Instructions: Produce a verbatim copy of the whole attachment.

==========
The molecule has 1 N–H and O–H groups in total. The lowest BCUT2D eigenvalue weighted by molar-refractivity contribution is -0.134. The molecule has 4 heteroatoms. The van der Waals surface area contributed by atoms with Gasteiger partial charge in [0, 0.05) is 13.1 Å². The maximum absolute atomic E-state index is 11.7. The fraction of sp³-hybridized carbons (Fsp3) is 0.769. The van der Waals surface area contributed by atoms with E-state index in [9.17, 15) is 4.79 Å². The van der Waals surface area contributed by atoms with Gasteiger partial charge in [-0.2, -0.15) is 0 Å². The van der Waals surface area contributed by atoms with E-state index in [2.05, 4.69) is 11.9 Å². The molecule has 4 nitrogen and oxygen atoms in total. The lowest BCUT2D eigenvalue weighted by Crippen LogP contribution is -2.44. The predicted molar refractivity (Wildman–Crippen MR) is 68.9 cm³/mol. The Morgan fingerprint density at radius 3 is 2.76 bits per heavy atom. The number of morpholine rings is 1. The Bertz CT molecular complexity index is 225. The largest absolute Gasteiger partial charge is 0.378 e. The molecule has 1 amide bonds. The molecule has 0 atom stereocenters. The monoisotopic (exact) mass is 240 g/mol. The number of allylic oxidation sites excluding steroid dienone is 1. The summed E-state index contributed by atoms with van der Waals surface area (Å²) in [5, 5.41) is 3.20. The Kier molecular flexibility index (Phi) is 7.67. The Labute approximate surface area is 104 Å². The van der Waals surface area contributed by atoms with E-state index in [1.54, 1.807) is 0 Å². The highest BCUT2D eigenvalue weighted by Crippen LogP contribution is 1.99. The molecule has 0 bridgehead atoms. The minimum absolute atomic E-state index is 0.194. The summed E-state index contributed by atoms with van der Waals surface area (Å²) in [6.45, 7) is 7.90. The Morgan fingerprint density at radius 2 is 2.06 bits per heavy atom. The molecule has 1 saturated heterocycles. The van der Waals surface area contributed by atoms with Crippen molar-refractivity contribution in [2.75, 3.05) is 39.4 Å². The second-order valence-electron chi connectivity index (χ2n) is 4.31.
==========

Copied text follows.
The molecule has 1 N–H and O–H groups in total. The lowest BCUT2D eigenvalue weighted by molar-refractivity contribution is -0.134. The molecule has 4 heteroatoms. The van der Waals surface area contributed by atoms with Gasteiger partial charge in [0, 0.05) is 13.1 Å². The maximum absolute atomic E-state index is 11.7. The fraction of sp³-hybridized carbons (Fsp3) is 0.769. The van der Waals surface area contributed by atoms with E-state index in [9.17, 15) is 4.79 Å². The van der Waals surface area contributed by atoms with Gasteiger partial charge in [-0.2, -0.15) is 0 Å². The van der Waals surface area contributed by atoms with E-state index in [2.05, 4.69) is 11.9 Å². The molecule has 4 nitrogen and oxygen atoms in total. The lowest BCUT2D eigenvalue weighted by Crippen LogP contribution is -2.44. The predicted molar refractivity (Wildman–Crippen MR) is 68.9 cm³/mol. The Morgan fingerprint density at radius 3 is 2.76 bits per heavy atom. The number of morpholine rings is 1. The Bertz CT molecular complexity index is 225. The largest absolute Gasteiger partial charge is 0.378 e. The molecule has 1 amide bonds. The molecule has 0 atom stereocenters. The monoisotopic (exact) mass is 240 g/mol. The number of allylic oxidation sites excluding steroid dienone is 1. The summed E-state index contributed by atoms with van der Waals surface area (Å²) in [5, 5.41) is 3.20. The Kier molecular flexibility index (Phi) is 7.67. The Labute approximate surface area is 104 Å². The van der Waals surface area contributed by atoms with E-state index in [1.54, 1.807) is 0 Å². The highest BCUT2D eigenvalue weighted by Crippen LogP contribution is 1.99. The molecule has 0 bridgehead atoms. The minimum absolute atomic E-state index is 0.194. The summed E-state index contributed by atoms with van der Waals surface area (Å²) in [6.45, 7) is 7.90. The Morgan fingerprint density at radius 2 is 2.06 bits per heavy atom. The molecule has 1 saturated heterocycles. The van der Waals surface area contributed by atoms with Crippen molar-refractivity contribution in [2.75, 3.05) is 39.4 Å². The second-order valence-electron chi connectivity index (χ2n) is 4.31.